We think that the directors should bear the full legal burden to prove that they are entitled to the safe harbour, because they have the information and knowledge about what action they have taken and why. Placing the burden of proof on directors will also mean that they are more likely to take proper care and diligence when trying to turn around an insolvent company. Indeed, our amendments are consistent with the PC recommendation for how the safe harbour should work. This is because the Productivity Commission recommended that the new safe harbour should operate as a defence. There are existing defences to the insolvent trading provisions. With the existing defences, it's up to the director to prove that they meet the elements of the defence. It is currently a defence to liability for insolvent trading that the director had reasonable grounds to expect, and did expect, that the company was solvent. It's also a currently a defence that the director was not taking part in the management of the company because of illness or some other good reason.

A key point about these defences is that it is up to the director to prove that they apply, and the Productivity Commission recommended that this new safe harbour operate as a new defence. The bill departs from the Productivity Commission's recommendation because the safe harbour does not operate as a defence; it operates as a carve-out. Instead of putting the full burden onto the director to demonstrate the safe harbour applies, it imposes a less stringent burden, an evidentiary burden.

Our amendments would also mean that the director must meet five reasonable requirements—the five factors—to get the benefit of the safe harbour. Again, under our amendment, the director must be doing all of the following: properly informing themselves of the company's financial position; taking appropriate steps to prevent misconduct by officers or employees of the company that could affect the company's ability to pay its debts; taking appropriate steps to ensure that the company is keeping appropriate financial records; obtaining advice from an appropriately qualified entity, who is given sufficient information to give appropriate advice; and developing or implementing a plan for restructuring the company to improve its financial position.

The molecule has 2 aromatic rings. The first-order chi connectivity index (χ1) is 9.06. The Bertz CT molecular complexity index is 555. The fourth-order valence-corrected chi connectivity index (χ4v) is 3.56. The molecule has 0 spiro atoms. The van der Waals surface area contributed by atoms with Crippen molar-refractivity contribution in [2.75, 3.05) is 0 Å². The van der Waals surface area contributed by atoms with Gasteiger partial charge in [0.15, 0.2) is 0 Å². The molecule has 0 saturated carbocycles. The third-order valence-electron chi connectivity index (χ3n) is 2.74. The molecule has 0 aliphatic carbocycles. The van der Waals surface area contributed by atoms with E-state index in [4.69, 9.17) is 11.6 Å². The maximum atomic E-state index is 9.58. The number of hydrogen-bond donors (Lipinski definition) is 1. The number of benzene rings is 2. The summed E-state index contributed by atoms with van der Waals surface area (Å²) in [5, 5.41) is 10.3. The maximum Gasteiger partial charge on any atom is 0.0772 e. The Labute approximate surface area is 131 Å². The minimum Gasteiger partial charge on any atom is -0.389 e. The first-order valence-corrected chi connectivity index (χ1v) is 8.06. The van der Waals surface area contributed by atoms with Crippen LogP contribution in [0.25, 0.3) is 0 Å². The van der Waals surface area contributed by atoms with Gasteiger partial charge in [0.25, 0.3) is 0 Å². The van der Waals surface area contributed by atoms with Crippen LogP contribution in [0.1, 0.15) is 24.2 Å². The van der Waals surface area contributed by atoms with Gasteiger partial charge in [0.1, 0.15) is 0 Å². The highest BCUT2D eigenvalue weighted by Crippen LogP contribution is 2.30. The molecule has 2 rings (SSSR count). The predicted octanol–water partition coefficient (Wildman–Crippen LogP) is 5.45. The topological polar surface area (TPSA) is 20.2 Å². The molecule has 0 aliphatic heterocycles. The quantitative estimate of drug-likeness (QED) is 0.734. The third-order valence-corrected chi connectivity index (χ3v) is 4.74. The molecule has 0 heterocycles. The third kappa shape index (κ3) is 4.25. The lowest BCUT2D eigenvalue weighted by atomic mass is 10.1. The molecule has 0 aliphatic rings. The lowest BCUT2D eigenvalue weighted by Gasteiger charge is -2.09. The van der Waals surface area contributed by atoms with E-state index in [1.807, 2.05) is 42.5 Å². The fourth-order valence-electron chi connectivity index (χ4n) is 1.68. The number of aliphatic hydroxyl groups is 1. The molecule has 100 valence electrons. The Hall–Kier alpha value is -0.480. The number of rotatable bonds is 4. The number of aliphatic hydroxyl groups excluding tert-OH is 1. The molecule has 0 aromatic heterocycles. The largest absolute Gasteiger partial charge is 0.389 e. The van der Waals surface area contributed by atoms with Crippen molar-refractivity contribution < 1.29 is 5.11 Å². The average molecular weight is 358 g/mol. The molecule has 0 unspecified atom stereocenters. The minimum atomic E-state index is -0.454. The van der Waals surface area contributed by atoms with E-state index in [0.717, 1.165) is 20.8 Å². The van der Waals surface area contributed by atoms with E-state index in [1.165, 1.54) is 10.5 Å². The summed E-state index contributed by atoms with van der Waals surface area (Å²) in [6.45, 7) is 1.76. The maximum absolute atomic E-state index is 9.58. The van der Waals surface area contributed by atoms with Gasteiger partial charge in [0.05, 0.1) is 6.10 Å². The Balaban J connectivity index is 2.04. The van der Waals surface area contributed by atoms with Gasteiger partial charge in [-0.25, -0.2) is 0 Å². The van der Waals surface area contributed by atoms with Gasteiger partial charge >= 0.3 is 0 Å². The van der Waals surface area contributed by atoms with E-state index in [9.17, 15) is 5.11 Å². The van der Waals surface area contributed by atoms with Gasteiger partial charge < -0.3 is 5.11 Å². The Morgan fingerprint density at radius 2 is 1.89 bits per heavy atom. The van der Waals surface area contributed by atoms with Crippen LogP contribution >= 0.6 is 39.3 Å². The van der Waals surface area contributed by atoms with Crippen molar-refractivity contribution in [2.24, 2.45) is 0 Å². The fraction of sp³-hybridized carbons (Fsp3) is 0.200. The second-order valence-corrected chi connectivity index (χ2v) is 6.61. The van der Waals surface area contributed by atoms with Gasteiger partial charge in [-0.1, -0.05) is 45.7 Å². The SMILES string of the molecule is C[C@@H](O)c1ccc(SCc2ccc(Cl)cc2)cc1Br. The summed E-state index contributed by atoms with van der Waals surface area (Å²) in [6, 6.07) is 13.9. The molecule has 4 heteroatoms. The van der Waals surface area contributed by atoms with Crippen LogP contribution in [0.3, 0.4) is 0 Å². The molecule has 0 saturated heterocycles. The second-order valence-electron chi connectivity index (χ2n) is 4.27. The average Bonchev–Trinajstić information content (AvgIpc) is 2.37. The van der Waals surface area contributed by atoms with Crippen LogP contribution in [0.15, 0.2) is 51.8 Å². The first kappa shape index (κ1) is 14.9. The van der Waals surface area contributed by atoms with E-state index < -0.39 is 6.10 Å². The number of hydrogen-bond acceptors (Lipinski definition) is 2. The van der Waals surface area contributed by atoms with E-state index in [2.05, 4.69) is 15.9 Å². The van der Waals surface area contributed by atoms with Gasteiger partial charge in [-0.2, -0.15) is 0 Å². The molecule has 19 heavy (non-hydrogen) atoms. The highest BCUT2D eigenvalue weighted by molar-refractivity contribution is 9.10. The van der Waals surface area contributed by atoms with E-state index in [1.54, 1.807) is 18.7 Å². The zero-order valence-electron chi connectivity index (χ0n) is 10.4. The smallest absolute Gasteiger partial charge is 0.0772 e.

The government's bill includes these five factors, but they are framed as things that the court may take into account in working out whether the director has acted appropriately. Labor believes that each of these factors should be non-negotiable if directors want access to the safe harbour. Indeed, the Productivity Commission explicitly recommended that having a turnaround plan and an appropriate adviser and keeping proper financial records should be mandatory requirements. These five criteria are good tests. They go to whether the director is genuinely implementing a plan to turn the business around. However, the government's bill does not require the directors to do them; they are merely five indicia—five things that the court can have regard to. This means that a director who is not doing all five of these things could still access the safe harbour. We believe that a director should have to satisfy all five of these areas. The bill currently says that doing these things is a 'nice-to-have' that a court may consider in working out whether the safe harbour is available. But we are saying that these should be criteria that directors must satisfy.

The first criteria should be mandatory. Why should a director who is not properly informing themselves of the company's financial position be entitled to the safe harbour? The second criteria should be mandatory. Why should a director who fails to take appropriate steps to prevent misconduct that could adversely affect the company's ability to pay its debts have the provision of a safe harbour? The third criteria, again, should be mandatory. Why should a director who fails to take steps to ensure that the company is keeping appropriate financial records enjoy protection? This criteria explicitly talks about appropriate financial records that are consistent with the size and nature of the company. It is not some onerous red-tape requirement. It just says that, if you want to trade while insolvent because you say you've got a plan to get out of trouble, you should keep the appropriate financial records. The fourth criteria, also, should be mandatory. The director should have to obtain advice from an appropriately qualified entity and should give that person sufficient information. Once again, this requirement isn't a one-size-fits-all. It recognises that companies are different in size and in the advice they might need. It just says that, if you want to trade while insolvent because you say you've got a plan to get out of trouble, you should get appropriate advice. The fifth criteria is also one that should be mandatory. The director should be developing or implementing a plan for restructuring the company to improve its financial position to get the benefit of the safe harbour.

As the explanatory memorandum correctly points out, hope is not a strategy. Indeed, in its submission to the Senate committee, ASIC recommended that directors should document proposed restructuring plans for a number of reasons: to support and assist the director to adduce evidence that the course of action developed and taken is reasonably likely to lead to a better outcome for the company; to promote market confidence and mitigate against inappropriate access to a safe harbour—that is, when achieving a genuine restructure or better outcome for the company is unlikely; and to assist liquidators and creditors to determine when the safe-harbour period commences and to decide the merits of prosecuting a claim of insolvent trading. The important thing about a defence, as recommended by the Productivity Commission, is that it places the legal burden of proof onto the directors. It would require the directors to bear the burden of proving that they had a legitimate, well-considered plan for getting a better outcome for the company.